Cattle are are often cast as villains in global warming, said to produce about 78% of total livestock emissions. But a research team, led by Colorado State University and funded by the Climate and Land Use Alliance, found that growing bigger cows at a faster rate and increasing soil and plant carbon sequestration on grazed lands could reduce emissions by as much as 50% in the U.S. and Brazil. The study, “Reducing Climate Impacts of Beef Production: A synthesis of life cycle assessments across management systems and global regions,” was recently published in the journal, Global Change Biology. The research team found that using carbon sequestration management strategies on grazed lands, including organic soil amendments and restoring trees and perennial vegetation to areas of degraded forests, woodlands and riverbanks produced a 46% reduction in GHG emissions. This study appears to point out that emissions from cattle are more a problem husbandry, not that cattle are inherently more prone to emitting GHGs than other livestock.
President Biden’s plan to make American agriculture the first in the world to achieve net-zero emissions of greenhouse gases may depend on the decades old Conservation Reserve Program to help achieve that goal, according to Secretary of Agriculture Tom Vilscak . The CRP was created in 1985, during the agricultural recession, to cut the number of acres used for crop production, while reducing soil erosion, protecting water quality, and enhancing wildlife habitat on marginal farm land. Landowners are paid rent to idle crop land for 10 to 15 years. Enrollment in the CRP peaked at almost 37 million acres in 2007, but has declined to less than 21 million acres today, as rental rates have been reduced and crop prices have rebounded. However, Vilsack indicated that the USDA was going to create greater opportunities in CRP than before, and that he would soon determine how many acres of land the program might idle.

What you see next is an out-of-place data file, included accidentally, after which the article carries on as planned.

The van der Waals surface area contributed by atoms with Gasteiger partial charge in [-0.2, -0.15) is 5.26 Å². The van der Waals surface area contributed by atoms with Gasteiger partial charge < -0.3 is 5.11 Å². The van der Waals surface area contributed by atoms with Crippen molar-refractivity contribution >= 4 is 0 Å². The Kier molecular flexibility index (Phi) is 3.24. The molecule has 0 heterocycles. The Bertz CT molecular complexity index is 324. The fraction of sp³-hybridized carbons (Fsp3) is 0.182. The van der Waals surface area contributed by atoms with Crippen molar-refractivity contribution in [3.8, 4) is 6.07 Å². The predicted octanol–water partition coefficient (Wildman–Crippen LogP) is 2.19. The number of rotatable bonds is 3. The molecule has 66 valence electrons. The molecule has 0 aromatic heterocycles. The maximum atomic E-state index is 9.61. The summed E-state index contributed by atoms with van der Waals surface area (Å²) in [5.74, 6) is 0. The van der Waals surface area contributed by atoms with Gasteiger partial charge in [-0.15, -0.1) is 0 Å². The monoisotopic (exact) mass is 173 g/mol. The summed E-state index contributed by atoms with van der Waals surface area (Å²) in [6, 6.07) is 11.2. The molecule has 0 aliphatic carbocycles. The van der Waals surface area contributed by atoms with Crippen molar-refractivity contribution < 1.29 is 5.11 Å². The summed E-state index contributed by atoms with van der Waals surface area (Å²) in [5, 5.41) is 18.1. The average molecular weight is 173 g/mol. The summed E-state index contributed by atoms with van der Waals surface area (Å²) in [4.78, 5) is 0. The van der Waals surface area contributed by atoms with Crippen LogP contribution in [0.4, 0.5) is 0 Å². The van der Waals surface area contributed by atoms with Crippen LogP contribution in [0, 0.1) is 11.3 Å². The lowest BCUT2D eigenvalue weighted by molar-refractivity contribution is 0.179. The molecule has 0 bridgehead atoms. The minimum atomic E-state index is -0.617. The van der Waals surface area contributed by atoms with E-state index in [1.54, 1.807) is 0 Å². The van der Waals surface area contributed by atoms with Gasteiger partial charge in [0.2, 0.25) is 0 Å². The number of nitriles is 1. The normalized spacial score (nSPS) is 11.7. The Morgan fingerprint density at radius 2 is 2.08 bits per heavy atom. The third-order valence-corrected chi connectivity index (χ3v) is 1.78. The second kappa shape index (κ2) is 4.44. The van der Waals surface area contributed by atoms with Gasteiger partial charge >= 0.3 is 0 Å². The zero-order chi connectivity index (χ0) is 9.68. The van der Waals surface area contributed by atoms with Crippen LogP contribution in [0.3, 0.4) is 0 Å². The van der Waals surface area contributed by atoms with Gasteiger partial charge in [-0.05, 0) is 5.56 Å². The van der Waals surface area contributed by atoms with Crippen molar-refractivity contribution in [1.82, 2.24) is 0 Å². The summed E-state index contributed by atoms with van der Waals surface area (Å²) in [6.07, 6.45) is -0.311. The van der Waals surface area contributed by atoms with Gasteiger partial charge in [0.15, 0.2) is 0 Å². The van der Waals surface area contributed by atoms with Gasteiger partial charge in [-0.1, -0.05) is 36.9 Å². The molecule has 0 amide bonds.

Automobile manufacturing isn’t the only industry in the U.S. that is suffering from the lack of microchips, steel, plastics and tires needed to keep production lines running. Farm equipment companies like AGCO, John Deere, Case IH and New Holland are all scrambling to find materials they need to meet demand for new agricultural iron. AGCO is reportedly telling U.S. customers that they may have to wait for up to six months for machinery they’ve ordered, which may be too late for producers to utilize in this fall’s U.S. corn and soybean harvest.
Pecan trees are native to North America, and April is National Pecan Month. Growers contend that these nuts are not only good, but are good for you. They cite USDA research indicating that pecans are the most antioxidant-rich tree nut, and they rank in the top 20 in antioxidant capacity per typical serving size among the 277 foods analyzed in the study. The United States is the world’s largest producer of pecans, amounting to about 300 million pounds annually, and in 2020, Arizona growers harvested pecans worth over $50 million, while New Mexico producers sold over $108 and a half million of the popular nuts.
American industrialist and philanthropist Andrew Carnegie said, “The older I get, the less I listen to what people say and the more I look at what they do.”